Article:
FOR IMMEDIATE RELEASE
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NEW YORK, January 28, 2013
— Whether you’re a 49ers fan hoping your team wins its sixth Lombardi Trophy or a Ravens fan eager for big brother John Harbaugh to put the beat-down on younger brother Jim, remember that a considerate Super Bowl party host not only puts out the baby-backs and beer, but also recruits a championship team of designated drivers before the opening kickoff, according to theInsurance Information Institute
Just because the big game is played for all the marbles, doesn’t mean your fun has to be served on the rocks… Super Bowl Sunday is one of the most hazardous driving days of the year, especially when impaired motorists drive home after the parties. Contributing to the inherent dangers of drinking and driving is the relatively late kickoff (6:30 p.m., ET) and the fact that the game may go on for hours.
Young men—ages 21 to 34 years old—are the core audience for major sporting events such as the Super Bowl and are also the most likely to drive while intoxicated, notes NHTSA. They are also the most likely to drive fast and not wear their seatbelts.
“Those throwing a party where alcohol is served have both a legal and moral responsibility to make sure that their guests are capable of driving safely,” saidLoretta Worters, vice president with the I.I.I. “You don’t want to allow anyone who has been drinking to drive a vehicle while impaired. Not only do your guests risk injury or death to themselves or others, but you may be held financially responsible.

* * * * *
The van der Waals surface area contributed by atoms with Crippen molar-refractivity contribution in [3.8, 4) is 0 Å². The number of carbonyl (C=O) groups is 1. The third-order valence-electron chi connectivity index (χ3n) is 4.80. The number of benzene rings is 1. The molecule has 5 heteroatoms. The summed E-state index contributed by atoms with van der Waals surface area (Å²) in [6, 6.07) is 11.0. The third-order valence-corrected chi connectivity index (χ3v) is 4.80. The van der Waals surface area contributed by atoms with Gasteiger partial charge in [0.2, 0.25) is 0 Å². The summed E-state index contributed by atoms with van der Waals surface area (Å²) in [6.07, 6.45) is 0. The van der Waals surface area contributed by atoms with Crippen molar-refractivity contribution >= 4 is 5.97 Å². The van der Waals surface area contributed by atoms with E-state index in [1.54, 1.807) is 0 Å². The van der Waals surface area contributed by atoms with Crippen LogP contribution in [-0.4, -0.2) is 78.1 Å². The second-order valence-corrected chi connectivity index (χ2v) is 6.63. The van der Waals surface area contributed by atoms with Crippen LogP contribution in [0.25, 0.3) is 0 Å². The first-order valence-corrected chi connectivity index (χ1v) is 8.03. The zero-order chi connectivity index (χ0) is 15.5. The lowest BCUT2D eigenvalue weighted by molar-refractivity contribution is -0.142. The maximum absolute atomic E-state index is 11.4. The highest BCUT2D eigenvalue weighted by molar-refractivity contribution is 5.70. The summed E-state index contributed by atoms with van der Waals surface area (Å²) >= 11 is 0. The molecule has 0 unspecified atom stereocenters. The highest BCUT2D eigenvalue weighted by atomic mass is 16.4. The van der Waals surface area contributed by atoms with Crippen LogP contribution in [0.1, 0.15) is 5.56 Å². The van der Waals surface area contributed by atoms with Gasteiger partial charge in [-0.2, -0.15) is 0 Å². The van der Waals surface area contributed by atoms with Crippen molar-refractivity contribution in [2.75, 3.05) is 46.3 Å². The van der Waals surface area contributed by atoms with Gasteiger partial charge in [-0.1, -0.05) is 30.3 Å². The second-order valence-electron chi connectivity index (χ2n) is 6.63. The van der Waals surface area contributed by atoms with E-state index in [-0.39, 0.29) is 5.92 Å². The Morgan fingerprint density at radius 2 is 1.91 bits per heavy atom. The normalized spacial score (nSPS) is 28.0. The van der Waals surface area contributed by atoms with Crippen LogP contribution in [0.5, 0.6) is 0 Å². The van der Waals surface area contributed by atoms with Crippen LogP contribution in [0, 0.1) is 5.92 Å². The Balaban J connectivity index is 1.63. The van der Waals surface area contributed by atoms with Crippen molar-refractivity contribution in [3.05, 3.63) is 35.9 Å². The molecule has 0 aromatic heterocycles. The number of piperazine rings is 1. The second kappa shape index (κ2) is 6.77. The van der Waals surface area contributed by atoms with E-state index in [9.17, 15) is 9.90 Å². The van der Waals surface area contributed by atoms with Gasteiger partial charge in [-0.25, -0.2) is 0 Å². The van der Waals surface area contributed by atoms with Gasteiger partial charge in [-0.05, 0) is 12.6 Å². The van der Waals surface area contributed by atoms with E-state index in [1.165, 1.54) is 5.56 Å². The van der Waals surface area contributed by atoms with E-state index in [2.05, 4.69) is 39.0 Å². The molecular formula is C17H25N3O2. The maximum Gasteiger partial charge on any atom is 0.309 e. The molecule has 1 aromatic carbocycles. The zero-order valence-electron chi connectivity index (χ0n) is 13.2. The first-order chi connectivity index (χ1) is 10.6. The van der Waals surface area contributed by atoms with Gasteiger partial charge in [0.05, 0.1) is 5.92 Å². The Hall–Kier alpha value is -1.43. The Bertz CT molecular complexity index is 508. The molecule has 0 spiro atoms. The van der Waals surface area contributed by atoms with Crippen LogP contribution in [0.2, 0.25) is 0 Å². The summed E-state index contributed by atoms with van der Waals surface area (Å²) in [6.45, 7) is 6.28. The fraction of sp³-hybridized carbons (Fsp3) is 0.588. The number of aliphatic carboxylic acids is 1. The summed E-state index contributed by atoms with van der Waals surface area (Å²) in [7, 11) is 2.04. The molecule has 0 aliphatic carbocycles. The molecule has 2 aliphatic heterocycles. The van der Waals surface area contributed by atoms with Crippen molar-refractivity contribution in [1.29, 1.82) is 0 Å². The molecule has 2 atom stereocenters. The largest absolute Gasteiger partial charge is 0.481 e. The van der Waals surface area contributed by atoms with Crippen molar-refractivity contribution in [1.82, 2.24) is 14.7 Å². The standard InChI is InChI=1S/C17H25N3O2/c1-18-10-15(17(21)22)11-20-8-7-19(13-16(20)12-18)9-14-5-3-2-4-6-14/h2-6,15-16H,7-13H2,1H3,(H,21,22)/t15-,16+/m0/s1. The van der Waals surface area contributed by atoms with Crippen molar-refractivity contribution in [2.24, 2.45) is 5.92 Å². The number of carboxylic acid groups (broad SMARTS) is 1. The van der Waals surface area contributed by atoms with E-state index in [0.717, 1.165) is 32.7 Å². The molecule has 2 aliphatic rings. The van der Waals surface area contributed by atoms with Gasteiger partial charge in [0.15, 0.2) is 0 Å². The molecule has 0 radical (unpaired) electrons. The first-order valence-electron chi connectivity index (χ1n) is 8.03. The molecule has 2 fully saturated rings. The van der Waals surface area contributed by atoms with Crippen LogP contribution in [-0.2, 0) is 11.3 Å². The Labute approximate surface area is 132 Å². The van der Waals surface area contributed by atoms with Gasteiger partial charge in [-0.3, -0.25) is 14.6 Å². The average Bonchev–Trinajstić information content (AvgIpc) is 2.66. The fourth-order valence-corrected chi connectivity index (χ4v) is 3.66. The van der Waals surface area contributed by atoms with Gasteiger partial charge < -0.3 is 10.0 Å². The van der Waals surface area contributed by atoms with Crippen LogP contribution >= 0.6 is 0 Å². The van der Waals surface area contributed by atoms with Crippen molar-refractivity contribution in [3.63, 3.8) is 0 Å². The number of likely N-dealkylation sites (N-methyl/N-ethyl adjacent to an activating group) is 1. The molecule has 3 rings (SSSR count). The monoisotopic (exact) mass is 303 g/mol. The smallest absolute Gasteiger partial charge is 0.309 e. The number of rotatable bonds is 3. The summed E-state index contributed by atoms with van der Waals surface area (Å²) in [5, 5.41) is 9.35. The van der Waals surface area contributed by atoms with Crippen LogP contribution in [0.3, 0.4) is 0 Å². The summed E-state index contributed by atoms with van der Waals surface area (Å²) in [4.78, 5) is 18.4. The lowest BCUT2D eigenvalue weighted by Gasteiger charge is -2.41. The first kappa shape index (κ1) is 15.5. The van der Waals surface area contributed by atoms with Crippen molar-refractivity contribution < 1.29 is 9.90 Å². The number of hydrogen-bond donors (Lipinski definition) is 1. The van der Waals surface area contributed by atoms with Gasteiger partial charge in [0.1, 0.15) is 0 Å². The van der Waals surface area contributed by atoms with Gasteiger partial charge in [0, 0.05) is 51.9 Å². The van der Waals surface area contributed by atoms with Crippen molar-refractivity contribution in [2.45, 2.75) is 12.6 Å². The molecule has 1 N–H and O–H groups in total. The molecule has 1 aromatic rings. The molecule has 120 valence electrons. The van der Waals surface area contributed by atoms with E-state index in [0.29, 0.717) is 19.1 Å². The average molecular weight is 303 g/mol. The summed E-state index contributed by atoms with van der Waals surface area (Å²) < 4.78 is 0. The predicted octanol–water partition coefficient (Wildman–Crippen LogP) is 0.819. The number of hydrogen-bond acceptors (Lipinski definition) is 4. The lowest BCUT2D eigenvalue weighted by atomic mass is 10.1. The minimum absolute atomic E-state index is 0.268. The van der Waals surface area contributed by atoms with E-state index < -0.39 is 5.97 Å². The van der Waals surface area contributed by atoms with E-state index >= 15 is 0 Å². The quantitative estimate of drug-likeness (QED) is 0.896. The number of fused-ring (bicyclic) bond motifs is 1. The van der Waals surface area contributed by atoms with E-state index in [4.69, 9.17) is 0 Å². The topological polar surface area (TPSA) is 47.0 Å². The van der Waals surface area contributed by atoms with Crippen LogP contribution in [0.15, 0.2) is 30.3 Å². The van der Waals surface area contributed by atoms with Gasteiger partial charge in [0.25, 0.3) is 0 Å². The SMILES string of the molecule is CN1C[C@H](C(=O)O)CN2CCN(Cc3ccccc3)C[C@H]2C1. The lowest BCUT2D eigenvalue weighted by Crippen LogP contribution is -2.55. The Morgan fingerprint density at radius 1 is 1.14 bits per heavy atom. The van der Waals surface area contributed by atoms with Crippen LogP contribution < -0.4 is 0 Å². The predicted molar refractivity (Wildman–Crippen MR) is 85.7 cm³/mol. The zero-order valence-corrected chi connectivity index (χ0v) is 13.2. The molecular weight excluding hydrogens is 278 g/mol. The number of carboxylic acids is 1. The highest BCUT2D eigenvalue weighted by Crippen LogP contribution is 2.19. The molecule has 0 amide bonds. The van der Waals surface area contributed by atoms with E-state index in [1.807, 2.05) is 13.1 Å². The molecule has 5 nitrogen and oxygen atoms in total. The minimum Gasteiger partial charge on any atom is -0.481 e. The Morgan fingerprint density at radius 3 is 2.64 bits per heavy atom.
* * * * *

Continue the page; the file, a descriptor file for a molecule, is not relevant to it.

Social host liability, the legal term for the criminal and civil responsibility of a person who furnishes liquor to a guest, can have a serious impact on party throwers. Social host liability laws vary widely from state to state: some states do not impose any liability on social hosts; others limit liability to injuries that occur on the host’s premises; some extend the host’s liability to injuries that occur anywhere a guest who has consumed alcohol goes; and many states have laws that pertain specifically to furnishing alcohol to minors. However, in all, 37 states have enacted laws or have case law that permit social hosts who serve liquor to people who subsequently are involved in crashes to be held liable for any injury or death.
STATUTES OR COURT CASES HOLDING ALCOHOLIC BEVERAGE SERVERS LIABLE